Abstinence from oral, vaginal, and anal sex and participating in a long-term, mutually monogamous relationship with a partner known to be uninfected are prevention approaches to avoid transmission of STIs. For persons who are being treated for an STI (or whose partners are undergoing treatment), counseling that encourages abstinence from sexual intercourse until completion of the entire course of medication is vital for preventing reinfection. A trial conducted among women regarding the effectiveness of counseling messages when patients have cervicitis or vaginal discharge demonstrated that women whose sex partners have used condoms might benefit from a hierarchical message that includes condoms but women without such experience might benefit more from an abstinence-only message (104). A more comprehensive discussion of abstinence and other sexual practices that can help persons reduce their risk for STIs is available in Contraceptive Technology, 21st Edition (31).
Certain health departments now use technology (e.g., email, texting, mobile applications, and social media outlets) to facilitate partner services for locating and notifying the sex partners of persons with STIs, including HIV (118,119). Patients now have the option to use Internet sites to send anonymous email or text messages advising partners of their exposure to an STI (120); anonymous notification via the Internet is considered better than no notification at all. However, because the extent to which these sites affect partner notification and treatment is uncertain, patients should be encouraged to notify their partners in person or by telephone, email, or text message; alternatively, patients can authorize a medical provider or public health professional to notify their sex partners.
The risk for a child acquiring an STI as a result of sexual abuse or assault has not been well studied. Presumptive treatment for children who have been sexually assaulted or abused is not recommended because the incidence of most STIs among children is low after abuse or assault, prepubertal girls appear to be at lower risk for ascending infection than adolescent or adult women, and regular follow-up of children usually can be ensured. However, certain children or their parent or guardian might be concerned about the possibility of infection with an STI, even if the health care provider has perceived the risk to be low. Such concerns might be an indication for presumptive treatment in certain settings and might be considered after all relevant specimens for diagnostic tests have been collected.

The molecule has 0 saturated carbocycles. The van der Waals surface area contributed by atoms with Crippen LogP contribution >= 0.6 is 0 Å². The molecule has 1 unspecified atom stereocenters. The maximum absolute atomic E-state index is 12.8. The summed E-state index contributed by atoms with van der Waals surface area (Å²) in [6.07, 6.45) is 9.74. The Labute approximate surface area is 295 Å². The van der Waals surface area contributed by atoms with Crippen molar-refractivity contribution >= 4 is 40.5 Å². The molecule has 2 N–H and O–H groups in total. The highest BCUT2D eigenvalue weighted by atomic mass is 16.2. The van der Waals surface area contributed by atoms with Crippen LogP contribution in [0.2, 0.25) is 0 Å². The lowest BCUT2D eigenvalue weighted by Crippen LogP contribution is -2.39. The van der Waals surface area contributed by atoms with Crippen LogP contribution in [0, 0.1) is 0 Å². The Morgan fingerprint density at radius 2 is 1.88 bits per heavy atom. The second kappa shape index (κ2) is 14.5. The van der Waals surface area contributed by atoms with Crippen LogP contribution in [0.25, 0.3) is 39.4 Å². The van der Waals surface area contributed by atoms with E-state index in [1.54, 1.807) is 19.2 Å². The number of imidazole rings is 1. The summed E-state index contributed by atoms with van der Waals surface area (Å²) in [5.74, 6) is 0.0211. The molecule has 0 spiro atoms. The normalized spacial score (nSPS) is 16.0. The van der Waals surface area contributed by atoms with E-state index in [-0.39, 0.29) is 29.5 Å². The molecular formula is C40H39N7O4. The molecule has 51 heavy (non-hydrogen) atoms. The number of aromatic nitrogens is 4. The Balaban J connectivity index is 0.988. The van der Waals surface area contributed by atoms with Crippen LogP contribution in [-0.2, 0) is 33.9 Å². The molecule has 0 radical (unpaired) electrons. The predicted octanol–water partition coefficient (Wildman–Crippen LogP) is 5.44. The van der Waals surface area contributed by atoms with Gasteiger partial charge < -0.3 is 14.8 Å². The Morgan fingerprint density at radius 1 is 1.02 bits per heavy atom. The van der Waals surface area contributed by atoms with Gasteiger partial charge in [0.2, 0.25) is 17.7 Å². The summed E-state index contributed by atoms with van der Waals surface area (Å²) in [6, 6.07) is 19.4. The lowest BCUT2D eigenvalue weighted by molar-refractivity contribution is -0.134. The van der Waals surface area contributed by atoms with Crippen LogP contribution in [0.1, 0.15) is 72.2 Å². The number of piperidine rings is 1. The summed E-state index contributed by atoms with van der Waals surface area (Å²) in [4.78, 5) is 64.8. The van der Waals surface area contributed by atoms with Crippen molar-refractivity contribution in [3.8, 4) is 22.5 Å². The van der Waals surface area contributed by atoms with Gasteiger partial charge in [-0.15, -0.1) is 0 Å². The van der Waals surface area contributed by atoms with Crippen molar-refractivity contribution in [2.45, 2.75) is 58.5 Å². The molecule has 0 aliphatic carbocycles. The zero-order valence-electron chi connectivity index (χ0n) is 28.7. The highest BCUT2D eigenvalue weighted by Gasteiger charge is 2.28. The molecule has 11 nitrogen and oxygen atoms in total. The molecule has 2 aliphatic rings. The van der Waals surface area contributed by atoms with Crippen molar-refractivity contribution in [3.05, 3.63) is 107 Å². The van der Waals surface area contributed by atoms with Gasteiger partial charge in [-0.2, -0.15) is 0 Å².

Because we were born and raised in the 1960s and came of age in the 1970s and 1980s, we experienced some of the most transitional and powerful discoveries in history that affects how we are in the world. We have always lived in an integrated world, regardless of what others might think about the south, life was good and kind. We experienced classrooms with both Black and White teachers and Black and White classmates whose social economic status was similar to our own. We watched men go off to work, pray in church, and take part in building our communities. We watched mothers who stayed home and others who went off to work in textile mills, hospitals as nurses, or the field for seasonal work. Regardless, there was the expectation that your community had for you to get an education and be the best you that you can be for yourself and community. Make a difference in the world; put God first; do unto others as you would have them do unto you; and know that you were loved were messages that sustain us through our adolescence and young adulthood.